Dynamics Of Two Pathogens In A Single Tick Population, 2016 Old Dominion University
Dynamics Of Two Pathogens In A Single Tick Population, Alexis White
Biology and Medicine Through Mathematics Conference
No abstract provided.
Hands Of The Future, Inc; Junior Nature Club; Living Schoolyards, 2016 Hands of the Future, Inc
Hands Of The Future, Inc; Junior Nature Club; Living Schoolyards, Zonda K. Bryant
Purdue P-12 Networking Summit & Poster Session
Programs to connect children to nature
Trox Paulseni (Coleoptera: Trogidae), A New Species From Nebraska And Kansas, Usa, 2016 University of Nebraska-Lincoln
Trox Paulseni (Coleoptera: Trogidae), A New Species From Nebraska And Kansas, Usa, Brett C. Ratcliffe
Trox paulseni Ratcliffe, new species (Coleoptera: Trogidae), is described from Nebraska and Kansas, USA. A description, diagnosis to separate it from Trox hamatus Robinson (its closest congener), distribution, and illustrations are provided.
The Effects Of Forest Age And Management On Bee Communities Of Production Forests In The Southern United States, 2016 University of New Orleans, New Orleans
The Effects Of Forest Age And Management On Bee Communities Of Production Forests In The Southern United States, Robinson Sudan
University of New Orleans Theses and Dissertations
Processes structuring bee communities in agricultural landscapes are well-documented compared to those in other anthropogenic landscapes, like production forests. Forests across the temperate zone have historically been under-sampled, in part due to the perception that they provide little habitat to support diverse bee communities. While research suggests that early successional habitats support high levels of bee species richness and abundance, little empirical evidence exists to support the notion that forests, in turn, do not. To understand the relationship between forest successional age and major elements of the bee community, I sampled bees in a southern production pine forest in Hancock ...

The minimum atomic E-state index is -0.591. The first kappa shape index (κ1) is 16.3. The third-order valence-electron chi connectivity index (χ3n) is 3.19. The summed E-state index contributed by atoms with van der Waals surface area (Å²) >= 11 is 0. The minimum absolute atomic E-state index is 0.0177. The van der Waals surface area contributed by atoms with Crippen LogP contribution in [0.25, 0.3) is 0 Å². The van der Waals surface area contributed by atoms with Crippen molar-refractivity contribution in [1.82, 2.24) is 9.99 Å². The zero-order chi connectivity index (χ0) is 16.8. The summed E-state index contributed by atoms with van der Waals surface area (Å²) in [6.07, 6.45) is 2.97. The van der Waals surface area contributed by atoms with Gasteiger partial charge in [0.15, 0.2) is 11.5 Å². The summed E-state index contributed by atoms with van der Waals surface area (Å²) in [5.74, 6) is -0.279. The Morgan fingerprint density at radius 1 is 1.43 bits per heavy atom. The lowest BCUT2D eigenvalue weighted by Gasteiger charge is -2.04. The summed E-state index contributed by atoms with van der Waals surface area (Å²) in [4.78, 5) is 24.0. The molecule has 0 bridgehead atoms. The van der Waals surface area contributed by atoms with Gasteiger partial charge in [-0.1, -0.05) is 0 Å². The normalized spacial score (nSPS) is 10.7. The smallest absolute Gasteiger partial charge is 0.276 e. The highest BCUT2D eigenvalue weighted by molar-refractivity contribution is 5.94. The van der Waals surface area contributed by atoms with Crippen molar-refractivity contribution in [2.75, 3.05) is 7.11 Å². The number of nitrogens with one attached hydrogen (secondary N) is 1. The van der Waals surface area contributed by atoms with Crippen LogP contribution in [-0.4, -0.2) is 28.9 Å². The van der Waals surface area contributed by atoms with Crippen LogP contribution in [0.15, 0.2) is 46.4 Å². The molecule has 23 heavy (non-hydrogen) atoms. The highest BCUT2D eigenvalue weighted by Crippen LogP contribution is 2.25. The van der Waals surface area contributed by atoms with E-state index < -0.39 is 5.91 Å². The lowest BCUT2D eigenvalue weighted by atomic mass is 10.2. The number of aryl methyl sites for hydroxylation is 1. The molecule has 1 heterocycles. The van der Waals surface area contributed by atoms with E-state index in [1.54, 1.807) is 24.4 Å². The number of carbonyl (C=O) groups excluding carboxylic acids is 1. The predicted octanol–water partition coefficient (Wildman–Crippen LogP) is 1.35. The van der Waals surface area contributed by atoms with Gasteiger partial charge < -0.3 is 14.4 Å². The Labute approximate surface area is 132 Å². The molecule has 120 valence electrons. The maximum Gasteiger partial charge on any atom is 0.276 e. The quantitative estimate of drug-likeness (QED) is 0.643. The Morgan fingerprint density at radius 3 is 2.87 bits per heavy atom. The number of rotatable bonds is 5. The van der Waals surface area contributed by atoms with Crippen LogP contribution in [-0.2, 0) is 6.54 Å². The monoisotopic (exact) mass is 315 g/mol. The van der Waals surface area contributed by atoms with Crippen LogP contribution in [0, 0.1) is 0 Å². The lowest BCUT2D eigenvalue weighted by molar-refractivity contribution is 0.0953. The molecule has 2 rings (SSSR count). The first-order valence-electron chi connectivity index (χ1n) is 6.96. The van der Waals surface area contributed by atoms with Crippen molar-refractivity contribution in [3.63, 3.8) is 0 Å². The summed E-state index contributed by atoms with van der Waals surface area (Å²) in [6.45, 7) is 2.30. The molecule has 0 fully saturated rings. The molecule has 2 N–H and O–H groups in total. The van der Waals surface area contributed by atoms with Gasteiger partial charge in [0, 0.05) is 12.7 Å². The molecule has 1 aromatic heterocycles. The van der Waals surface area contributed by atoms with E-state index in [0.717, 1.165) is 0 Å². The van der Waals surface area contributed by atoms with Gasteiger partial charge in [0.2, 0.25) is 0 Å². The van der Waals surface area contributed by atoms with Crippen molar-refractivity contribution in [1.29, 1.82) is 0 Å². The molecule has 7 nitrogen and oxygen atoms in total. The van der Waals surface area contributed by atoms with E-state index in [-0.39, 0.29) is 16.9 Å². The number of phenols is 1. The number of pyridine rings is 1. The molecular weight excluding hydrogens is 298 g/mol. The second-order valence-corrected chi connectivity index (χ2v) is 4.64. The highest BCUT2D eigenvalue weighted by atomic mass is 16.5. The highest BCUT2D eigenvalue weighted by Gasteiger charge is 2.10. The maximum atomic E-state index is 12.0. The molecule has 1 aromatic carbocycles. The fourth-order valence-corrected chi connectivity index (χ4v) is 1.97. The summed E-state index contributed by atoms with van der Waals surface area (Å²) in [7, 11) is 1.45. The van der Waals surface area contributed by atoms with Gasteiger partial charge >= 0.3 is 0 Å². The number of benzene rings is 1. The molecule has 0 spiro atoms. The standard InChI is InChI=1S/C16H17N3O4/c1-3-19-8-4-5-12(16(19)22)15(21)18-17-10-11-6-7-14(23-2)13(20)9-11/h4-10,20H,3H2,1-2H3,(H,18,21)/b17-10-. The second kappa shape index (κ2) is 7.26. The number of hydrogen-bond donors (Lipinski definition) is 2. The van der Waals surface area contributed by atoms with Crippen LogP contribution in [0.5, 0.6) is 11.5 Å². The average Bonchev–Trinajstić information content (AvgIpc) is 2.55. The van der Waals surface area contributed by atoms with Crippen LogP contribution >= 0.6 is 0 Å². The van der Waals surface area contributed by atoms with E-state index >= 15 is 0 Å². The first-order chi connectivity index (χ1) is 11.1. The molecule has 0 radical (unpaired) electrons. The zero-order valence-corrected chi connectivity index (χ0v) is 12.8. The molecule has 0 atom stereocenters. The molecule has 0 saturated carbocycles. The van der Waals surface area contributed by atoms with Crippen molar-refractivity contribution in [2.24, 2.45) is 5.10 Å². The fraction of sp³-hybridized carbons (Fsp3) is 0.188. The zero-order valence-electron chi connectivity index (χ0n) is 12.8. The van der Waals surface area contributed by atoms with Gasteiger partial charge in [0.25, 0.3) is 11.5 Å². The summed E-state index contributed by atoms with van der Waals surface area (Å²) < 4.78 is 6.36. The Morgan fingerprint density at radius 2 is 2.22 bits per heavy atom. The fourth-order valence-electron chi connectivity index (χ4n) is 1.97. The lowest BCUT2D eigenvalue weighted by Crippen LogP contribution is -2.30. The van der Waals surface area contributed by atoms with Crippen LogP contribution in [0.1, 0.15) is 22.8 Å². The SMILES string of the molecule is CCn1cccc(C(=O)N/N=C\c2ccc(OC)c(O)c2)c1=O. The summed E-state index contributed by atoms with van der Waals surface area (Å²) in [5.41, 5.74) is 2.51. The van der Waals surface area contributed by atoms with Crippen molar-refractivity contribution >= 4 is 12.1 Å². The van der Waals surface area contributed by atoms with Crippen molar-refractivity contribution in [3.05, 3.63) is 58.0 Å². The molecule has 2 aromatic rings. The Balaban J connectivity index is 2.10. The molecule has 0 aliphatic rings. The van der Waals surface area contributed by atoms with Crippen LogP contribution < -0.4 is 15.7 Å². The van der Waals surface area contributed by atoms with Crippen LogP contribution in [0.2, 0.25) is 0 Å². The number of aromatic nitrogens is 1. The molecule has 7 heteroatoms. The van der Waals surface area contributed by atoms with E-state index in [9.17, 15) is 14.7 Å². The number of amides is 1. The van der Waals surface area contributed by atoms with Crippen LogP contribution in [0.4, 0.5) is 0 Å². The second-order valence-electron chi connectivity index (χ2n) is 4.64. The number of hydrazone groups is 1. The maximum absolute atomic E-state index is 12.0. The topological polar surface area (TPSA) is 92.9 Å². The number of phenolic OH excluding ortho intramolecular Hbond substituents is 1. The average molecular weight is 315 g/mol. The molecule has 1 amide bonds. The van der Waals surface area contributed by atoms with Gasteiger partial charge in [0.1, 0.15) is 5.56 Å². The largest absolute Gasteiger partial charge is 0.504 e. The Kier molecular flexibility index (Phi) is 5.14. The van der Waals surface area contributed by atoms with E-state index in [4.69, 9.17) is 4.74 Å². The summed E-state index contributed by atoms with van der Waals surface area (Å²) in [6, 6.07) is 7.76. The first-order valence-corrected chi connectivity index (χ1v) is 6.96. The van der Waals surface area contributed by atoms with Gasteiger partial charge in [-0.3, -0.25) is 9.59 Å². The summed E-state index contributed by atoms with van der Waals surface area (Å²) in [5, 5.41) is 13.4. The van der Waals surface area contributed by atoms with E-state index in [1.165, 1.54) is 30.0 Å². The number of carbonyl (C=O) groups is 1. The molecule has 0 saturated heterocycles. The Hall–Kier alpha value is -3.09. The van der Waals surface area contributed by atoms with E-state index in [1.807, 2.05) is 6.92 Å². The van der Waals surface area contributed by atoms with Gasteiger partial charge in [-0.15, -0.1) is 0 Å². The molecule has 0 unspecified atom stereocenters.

Determining The Pollination Mechanism Of A Problematic Invasive Species In The Gulf South: Triadica Sebifera, 2016 University of New Orleans
Determining The Pollination Mechanism Of A Problematic Invasive Species In The Gulf South: Triadica Sebifera, Jennifer Wester Clark
University of New Orleans Theses and Dissertations
Understanding the ecology of invasive species is vital to curb the homogenizing of ecosystems, yet the pollination mechanisms of the Chinese tallow tree (Triadica sebifera) in its introduced habitat remain ambiguous. This study examines self-pollination, wind pollination, and flower-visiting insects of tallow in a bottomland hardwood forest and Longleaf pine savannah in the U.S. Gulf South. These data suggest that self-pollination and airborne pollination are possible, but likely rare occurrences, although the possibility of apoxisis was not investigated. Seed production in exclusion experiments was significantly less than in open-pollinated flowers, and wind dispersal of tallow pollen dropped to essentially ...
Characterization Of Glycine Rich Proteins From The Salivary Glands Of The Lone Star Tick Amblyomma Americanum, 2016 University of Southern Mississippi
Characterization Of Glycine Rich Proteins From The Salivary Glands Of The Lone Star Tick Amblyomma Americanum, Rebekah Lynn Bullard
Ticks are blood sucking arthropods that feed on living hosts for up to three weeks. The ticks secrete a multitude of pharmacologically active proteins into the host during feeding which allow the tick to avoid the host immune response, establish a blood pool, and form a firm attachment. The firm attachment is facilitated by the formation of a cement cone which surrounds the tick mouthparts and intertwine between the host skin layers. In this study, gene expression of 44 A. americanum genes was measured throughout the bloodmeal to reveal the differential expression of these genes. Each of the genes tested ...